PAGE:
If you attended high school in the United States, you probably read a story called “The Necklace” by Guy de Maupassant. It’s a story about a poor woman who borrows a necklace from a friend and loses it. She then panics because she believed the necklace was worth a great deal of money. She decides to replace it and never comes clean about the mistake. I remember when I read it — I was a freshman in high school living in a bloodthirsty little town before the anti-bullying crusade began. I knew from experience through elementary and middle school that there were many things I could hide, but being poor was not one of them. Poverty was in my lunchbox, on my clothes, on my no-name brand shoes.
I read “The Necklace” knowing that I’d never make the mistake of borrowing a diamond necklace from a friend — but also that I could just as easily end up a slave to a simple mistake and to my pride. The woman in the story could have just told her friend what happened. I could just tell my friends that my mom had lost her job and that we had to move in with friends of hers. Instead, the woman in the story works 10 years in menial labor to save her pride, and I came up with implausible lies about not wearing my nice clothes to school or doing a science experiment on how fast sneakers fall apart. Pride is the great barrier.
There are many instances in which pride is the correct response. When you’ve accomplished something, when you have learned who you are or when you have overcome an obstacle, you should be proud. When your pride keeps you from texting your exes when you’re lonely or from selling out a friend when you might have profited in doing so, pride is a companion to integrity and self-respect. When pride is a companion to poverty, however, the two can get you into trouble. I can’t count the number of times I’ve laid down my debit card at a restaurant or a bar and said “I’ve got it” when I didn’t have it. Or the times I’ve agreed to go out in the first place when I knew that going out was not in the budget — and that once I was out, I would have to spend money to save face. I’ve had to learn to get over my pride as I’ve gotten older and tell my friends to come hang out at my place, pick somewhere cheaper or go on without me. My pride has often been too large to swallow, but I’m learning.
Part of the trouble is that here in America, we assign no nobility to the poor. We often treat it like a choice that people make not to be ambitious or industrious, forgetting that most people who were born poor will stay poor, because we never catch up. We forget that there are times in life when almost everyone is broke — like in college — and that it’s a temporary state we get through that is not something to be ashamed of. We forget that our friends will understand that we aren’t made of money.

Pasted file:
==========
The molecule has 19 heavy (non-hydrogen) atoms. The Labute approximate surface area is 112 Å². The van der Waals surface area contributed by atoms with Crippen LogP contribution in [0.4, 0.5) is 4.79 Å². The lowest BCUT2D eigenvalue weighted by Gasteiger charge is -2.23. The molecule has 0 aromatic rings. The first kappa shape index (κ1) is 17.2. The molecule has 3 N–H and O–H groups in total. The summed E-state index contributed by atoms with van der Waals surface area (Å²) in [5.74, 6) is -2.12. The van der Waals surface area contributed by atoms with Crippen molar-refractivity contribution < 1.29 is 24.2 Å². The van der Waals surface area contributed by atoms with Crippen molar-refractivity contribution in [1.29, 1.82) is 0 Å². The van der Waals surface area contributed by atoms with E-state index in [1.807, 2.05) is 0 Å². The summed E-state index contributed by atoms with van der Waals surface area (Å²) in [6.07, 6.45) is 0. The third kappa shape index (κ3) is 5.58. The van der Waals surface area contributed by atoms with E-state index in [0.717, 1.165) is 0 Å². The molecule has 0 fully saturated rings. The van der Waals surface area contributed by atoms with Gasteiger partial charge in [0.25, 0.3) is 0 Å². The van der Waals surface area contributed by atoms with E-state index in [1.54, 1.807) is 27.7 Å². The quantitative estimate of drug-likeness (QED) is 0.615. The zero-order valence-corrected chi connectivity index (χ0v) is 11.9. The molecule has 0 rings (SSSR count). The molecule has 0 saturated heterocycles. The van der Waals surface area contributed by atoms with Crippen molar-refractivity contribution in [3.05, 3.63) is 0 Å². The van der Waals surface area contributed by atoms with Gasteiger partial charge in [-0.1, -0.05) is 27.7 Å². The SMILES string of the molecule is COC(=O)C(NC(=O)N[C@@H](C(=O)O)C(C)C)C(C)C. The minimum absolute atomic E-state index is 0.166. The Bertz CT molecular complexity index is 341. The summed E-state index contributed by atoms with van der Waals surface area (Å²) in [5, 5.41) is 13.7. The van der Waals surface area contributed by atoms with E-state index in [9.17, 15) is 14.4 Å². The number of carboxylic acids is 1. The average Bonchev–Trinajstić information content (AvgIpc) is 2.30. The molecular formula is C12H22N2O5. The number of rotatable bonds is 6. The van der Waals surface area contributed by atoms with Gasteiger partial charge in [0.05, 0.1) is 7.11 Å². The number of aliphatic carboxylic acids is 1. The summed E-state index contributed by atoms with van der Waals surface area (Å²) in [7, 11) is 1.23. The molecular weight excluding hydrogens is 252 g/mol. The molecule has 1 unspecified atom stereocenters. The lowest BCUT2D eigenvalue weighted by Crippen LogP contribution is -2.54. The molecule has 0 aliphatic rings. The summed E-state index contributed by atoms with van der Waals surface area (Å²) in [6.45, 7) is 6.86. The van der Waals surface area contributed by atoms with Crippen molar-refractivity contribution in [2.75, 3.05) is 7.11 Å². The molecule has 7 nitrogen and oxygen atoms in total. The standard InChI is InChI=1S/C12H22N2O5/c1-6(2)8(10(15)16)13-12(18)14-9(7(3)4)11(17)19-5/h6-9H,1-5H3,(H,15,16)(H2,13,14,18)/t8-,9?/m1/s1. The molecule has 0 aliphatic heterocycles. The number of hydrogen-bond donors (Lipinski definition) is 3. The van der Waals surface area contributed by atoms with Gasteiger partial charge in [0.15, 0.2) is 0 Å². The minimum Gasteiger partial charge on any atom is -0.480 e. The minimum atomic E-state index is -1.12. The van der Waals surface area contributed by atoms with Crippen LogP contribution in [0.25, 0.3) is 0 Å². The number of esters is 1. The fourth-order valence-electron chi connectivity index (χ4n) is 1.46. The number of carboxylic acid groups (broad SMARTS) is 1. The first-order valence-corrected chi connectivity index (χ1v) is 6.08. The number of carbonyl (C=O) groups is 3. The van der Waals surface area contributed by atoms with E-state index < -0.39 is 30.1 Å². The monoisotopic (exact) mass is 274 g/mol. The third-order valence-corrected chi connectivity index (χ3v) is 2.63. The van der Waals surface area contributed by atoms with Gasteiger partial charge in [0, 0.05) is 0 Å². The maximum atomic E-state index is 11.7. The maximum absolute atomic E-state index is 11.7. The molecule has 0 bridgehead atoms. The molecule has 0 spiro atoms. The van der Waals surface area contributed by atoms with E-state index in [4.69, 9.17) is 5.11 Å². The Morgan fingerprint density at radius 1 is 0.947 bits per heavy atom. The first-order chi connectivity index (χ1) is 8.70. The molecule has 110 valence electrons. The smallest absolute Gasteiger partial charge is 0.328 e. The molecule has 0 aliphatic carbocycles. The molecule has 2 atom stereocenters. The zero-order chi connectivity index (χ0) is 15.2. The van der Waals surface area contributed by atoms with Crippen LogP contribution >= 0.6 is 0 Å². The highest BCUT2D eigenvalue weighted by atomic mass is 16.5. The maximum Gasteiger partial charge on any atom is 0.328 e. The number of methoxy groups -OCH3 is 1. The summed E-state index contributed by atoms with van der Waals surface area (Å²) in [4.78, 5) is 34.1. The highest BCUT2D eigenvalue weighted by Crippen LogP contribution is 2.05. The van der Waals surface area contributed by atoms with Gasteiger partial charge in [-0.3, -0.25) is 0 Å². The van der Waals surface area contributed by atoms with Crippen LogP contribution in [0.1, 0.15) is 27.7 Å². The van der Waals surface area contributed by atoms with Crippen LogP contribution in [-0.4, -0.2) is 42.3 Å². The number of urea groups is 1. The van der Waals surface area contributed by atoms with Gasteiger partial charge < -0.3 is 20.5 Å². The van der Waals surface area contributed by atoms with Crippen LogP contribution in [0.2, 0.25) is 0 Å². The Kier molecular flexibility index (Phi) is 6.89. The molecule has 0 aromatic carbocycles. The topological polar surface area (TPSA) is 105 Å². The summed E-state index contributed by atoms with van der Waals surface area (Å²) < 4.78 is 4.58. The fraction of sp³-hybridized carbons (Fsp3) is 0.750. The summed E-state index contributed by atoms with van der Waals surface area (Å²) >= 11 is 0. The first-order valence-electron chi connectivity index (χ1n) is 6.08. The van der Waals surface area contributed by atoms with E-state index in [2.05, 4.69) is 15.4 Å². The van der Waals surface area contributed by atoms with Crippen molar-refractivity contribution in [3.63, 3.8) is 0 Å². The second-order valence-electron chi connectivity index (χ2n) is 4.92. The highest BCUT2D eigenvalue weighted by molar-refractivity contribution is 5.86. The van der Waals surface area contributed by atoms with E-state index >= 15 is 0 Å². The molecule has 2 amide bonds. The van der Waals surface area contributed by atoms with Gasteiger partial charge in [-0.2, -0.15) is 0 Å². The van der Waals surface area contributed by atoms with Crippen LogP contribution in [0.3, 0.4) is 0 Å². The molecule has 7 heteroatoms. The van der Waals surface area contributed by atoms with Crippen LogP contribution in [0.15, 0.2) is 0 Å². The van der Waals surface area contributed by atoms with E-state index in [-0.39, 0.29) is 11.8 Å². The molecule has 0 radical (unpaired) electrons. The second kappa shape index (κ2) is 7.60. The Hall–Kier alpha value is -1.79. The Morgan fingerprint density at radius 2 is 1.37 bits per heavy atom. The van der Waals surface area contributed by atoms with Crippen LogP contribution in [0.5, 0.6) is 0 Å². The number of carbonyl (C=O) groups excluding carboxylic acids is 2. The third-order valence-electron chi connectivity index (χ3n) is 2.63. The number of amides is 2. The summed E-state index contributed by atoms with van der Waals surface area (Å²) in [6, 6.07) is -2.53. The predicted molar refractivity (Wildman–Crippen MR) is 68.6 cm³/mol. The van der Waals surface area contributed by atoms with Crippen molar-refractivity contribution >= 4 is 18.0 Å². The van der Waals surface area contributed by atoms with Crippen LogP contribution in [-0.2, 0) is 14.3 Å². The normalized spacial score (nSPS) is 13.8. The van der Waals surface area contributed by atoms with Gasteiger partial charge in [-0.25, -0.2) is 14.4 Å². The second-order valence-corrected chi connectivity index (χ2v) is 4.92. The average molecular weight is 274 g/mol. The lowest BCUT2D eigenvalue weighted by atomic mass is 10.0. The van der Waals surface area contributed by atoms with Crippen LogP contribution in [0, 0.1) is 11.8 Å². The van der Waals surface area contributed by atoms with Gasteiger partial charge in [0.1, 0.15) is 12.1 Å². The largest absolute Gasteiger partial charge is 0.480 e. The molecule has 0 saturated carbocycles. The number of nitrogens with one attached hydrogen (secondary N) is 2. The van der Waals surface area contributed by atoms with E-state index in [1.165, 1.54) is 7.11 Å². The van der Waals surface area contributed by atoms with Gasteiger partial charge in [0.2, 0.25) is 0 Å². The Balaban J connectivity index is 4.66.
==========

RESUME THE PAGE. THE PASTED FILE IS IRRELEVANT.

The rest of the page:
When I finally get up the courage to tell a friend that I can’t afford to go, I’ve always been met with understanding — and sometimes relief. Honesty engenders honesty, and if you fess up to being broke, you might be surprised at who says, “Me, too.” Americans are trained to consume from birth, so saying no and admitting you don’t have the money isn’t easy, but it gets easier as you go. Once I got over the initial peak of my pride and admitted to a friend that I couldn’t always buy concert tickets or sushi, it all seemed to get better from there. I was not rejected because I wasn’t rich.
Economic cycles can sometimes help us out. In times of booming markets, it may be harder to tell people you’re not in a position to spend money for fun — because it’s what everybody does. However, the recent cycle of recession changed what people expected from adulthood almost completely. Most of us no longer expect to be married by 25 and own a house filled with kids by 30. College graduates move back home at an incredible rate these days, and scaled-back entertainments like game night, TV-watching parties and dining in have become trendy and even expected. It’s almost like being broke is cool.
“The Necklace” ends with a tearful confession, and the owner of the lost jewelry tells her friend it was a fake; the necklace was not worth much after all. What has been lost is 10 years during which the main character’s pride deprived her of time, freedom and friendship. Her pride kept her from admitting her poverty, and she suffered in ways that her poverty alone never would have caused. Being broke in Berkeley can be tough, and admitting it can be embarrassing. But refusing to admit it can be much more costly.
Meg Elison writes the Monday column on financial issues affecting UC Berkeley students.Contact Meg Elison at [email protected].